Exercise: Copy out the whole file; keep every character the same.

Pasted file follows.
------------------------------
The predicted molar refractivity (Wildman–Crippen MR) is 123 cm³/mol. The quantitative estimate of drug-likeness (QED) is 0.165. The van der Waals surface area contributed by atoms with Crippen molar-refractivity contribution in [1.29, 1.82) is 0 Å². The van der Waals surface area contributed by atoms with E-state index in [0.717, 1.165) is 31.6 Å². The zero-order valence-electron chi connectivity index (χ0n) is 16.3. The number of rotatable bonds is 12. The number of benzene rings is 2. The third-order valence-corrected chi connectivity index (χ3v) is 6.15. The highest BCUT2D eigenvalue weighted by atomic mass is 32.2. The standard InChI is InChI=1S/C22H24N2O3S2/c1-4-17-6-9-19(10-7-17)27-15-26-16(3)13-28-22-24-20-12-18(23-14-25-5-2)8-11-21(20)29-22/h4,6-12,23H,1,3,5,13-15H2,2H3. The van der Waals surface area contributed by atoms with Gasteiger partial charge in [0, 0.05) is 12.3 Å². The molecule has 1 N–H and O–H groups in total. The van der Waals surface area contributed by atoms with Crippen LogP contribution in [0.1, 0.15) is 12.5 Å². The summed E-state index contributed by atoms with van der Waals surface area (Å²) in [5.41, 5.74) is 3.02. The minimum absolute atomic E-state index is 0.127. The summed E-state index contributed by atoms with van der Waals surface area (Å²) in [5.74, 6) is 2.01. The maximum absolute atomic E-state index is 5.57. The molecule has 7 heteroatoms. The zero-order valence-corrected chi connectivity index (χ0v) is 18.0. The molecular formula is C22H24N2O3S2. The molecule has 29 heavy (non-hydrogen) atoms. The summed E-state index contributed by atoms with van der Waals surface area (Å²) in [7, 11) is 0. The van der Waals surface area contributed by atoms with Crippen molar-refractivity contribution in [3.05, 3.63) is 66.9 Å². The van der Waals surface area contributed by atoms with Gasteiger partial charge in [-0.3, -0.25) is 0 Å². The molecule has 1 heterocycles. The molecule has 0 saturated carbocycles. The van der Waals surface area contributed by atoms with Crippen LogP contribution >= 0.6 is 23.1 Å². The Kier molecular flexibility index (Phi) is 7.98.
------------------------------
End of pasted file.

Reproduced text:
The predicted molar refractivity (Wildman–Crippen MR) is 123 cm³/mol. The quantitative estimate of drug-likeness (QED) is 0.165. The van der Waals surface area contributed by atoms with Crippen molar-refractivity contribution in [1.29, 1.82) is 0 Å². The van der Waals surface area contributed by atoms with E-state index in [0.717, 1.165) is 31.6 Å². The zero-order valence-electron chi connectivity index (χ0n) is 16.3. The number of rotatable bonds is 12. The number of benzene rings is 2. The third-order valence-corrected chi connectivity index (χ3v) is 6.15. The highest BCUT2D eigenvalue weighted by atomic mass is 32.2. The standard InChI is InChI=1S/C22H24N2O3S2/c1-4-17-6-9-19(10-7-17)27-15-26-16(3)13-28-22-24-20-12-18(23-14-25-5-2)8-11-21(20)29-22/h4,6-12,23H,1,3,5,13-15H2,2H3. The van der Waals surface area contributed by atoms with Gasteiger partial charge in [0, 0.05) is 12.3 Å². The molecule has 1 N–H and O–H groups in total. The van der Waals surface area contributed by atoms with Crippen LogP contribution in [0.1, 0.15) is 12.5 Å². The summed E-state index contributed by atoms with van der Waals surface area (Å²) in [5.41, 5.74) is 3.02. The minimum absolute atomic E-state index is 0.127. The summed E-state index contributed by atoms with van der Waals surface area (Å²) in [5.74, 6) is 2.01. The maximum absolute atomic E-state index is 5.57. The molecule has 7 heteroatoms. The zero-order valence-corrected chi connectivity index (χ0v) is 18.0. The molecular formula is C22H24N2O3S2. The molecule has 29 heavy (non-hydrogen) atoms. The summed E-state index contributed by atoms with van der Waals surface area (Å²) in [7, 11) is 0. The van der Waals surface area contributed by atoms with Crippen molar-refractivity contribution in [3.05, 3.63) is 66.9 Å². The van der Waals surface area contributed by atoms with Gasteiger partial charge in [-0.3, -0.25) is 0 Å². The molecule has 1 heterocycles. The molecule has 0 saturated carbocycles. The van der Waals surface area contributed by atoms with Crippen LogP contribution >= 0.6 is 23.1 Å². The Kier molecular flexibility index (Phi) is 7.98.